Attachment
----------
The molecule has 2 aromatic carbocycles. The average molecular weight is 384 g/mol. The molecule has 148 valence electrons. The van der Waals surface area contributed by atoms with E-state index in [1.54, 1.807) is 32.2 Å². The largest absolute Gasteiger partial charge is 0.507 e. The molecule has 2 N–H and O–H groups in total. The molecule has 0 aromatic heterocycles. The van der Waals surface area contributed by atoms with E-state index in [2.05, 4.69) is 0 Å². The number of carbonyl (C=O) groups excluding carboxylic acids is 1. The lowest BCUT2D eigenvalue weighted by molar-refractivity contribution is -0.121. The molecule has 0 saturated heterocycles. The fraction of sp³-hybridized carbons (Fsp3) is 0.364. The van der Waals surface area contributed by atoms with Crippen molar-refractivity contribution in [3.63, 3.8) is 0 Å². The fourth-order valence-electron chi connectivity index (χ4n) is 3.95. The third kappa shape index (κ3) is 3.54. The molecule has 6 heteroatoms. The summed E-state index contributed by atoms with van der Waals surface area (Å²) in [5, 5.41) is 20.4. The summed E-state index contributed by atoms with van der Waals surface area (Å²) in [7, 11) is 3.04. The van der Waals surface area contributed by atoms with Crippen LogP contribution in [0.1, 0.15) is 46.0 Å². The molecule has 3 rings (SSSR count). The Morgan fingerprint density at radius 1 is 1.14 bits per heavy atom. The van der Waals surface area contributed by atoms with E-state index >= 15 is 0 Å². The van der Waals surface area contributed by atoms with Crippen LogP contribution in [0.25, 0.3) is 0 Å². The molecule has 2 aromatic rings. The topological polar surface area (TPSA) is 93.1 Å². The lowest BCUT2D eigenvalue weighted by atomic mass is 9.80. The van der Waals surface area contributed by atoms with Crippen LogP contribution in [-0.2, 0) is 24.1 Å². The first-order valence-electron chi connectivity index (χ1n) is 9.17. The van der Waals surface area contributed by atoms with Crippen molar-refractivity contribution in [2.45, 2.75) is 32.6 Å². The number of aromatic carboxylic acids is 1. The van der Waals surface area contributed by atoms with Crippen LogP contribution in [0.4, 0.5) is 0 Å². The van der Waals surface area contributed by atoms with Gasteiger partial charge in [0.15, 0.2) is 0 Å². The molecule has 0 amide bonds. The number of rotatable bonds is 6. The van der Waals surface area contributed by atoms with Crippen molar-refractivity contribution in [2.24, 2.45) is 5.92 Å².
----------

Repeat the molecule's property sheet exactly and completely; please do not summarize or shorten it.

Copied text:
The molecule has 2 aromatic carbocycles. The average molecular weight is 384 g/mol. The molecule has 148 valence electrons. The van der Waals surface area contributed by atoms with E-state index in [1.54, 1.807) is 32.2 Å². The largest absolute Gasteiger partial charge is 0.507 e. The molecule has 2 N–H and O–H groups in total. The molecule has 0 aromatic heterocycles. The van der Waals surface area contributed by atoms with E-state index in [2.05, 4.69) is 0 Å². The number of carbonyl (C=O) groups excluding carboxylic acids is 1. The lowest BCUT2D eigenvalue weighted by molar-refractivity contribution is -0.121. The molecule has 0 saturated heterocycles. The fraction of sp³-hybridized carbons (Fsp3) is 0.364. The van der Waals surface area contributed by atoms with Crippen molar-refractivity contribution in [3.63, 3.8) is 0 Å². The fourth-order valence-electron chi connectivity index (χ4n) is 3.95. The third kappa shape index (κ3) is 3.54. The molecule has 6 heteroatoms. The summed E-state index contributed by atoms with van der Waals surface area (Å²) in [5, 5.41) is 20.4. The summed E-state index contributed by atoms with van der Waals surface area (Å²) in [7, 11) is 3.04. The van der Waals surface area contributed by atoms with Crippen LogP contribution in [0.1, 0.15) is 46.0 Å². The molecule has 3 rings (SSSR count). The Morgan fingerprint density at radius 1 is 1.14 bits per heavy atom. The van der Waals surface area contributed by atoms with E-state index >= 15 is 0 Å². The van der Waals surface area contributed by atoms with Crippen LogP contribution in [0.25, 0.3) is 0 Å². The molecule has 2 aromatic rings. The topological polar surface area (TPSA) is 93.1 Å². The lowest BCUT2D eigenvalue weighted by atomic mass is 9.80. The van der Waals surface area contributed by atoms with Crippen LogP contribution in [-0.2, 0) is 24.1 Å². The first-order valence-electron chi connectivity index (χ1n) is 9.17. The van der Waals surface area contributed by atoms with Crippen molar-refractivity contribution in [2.45, 2.75) is 32.6 Å². The number of aromatic carboxylic acids is 1. The van der Waals surface area contributed by atoms with Crippen LogP contribution in [0.4, 0.5) is 0 Å². The van der Waals surface area contributed by atoms with Gasteiger partial charge in [0.15, 0.2) is 0 Å². The molecule has 0 amide bonds. The number of rotatable bonds is 6. The van der Waals surface area contributed by atoms with Crippen molar-refractivity contribution in [2.24, 2.45) is 5.92 Å².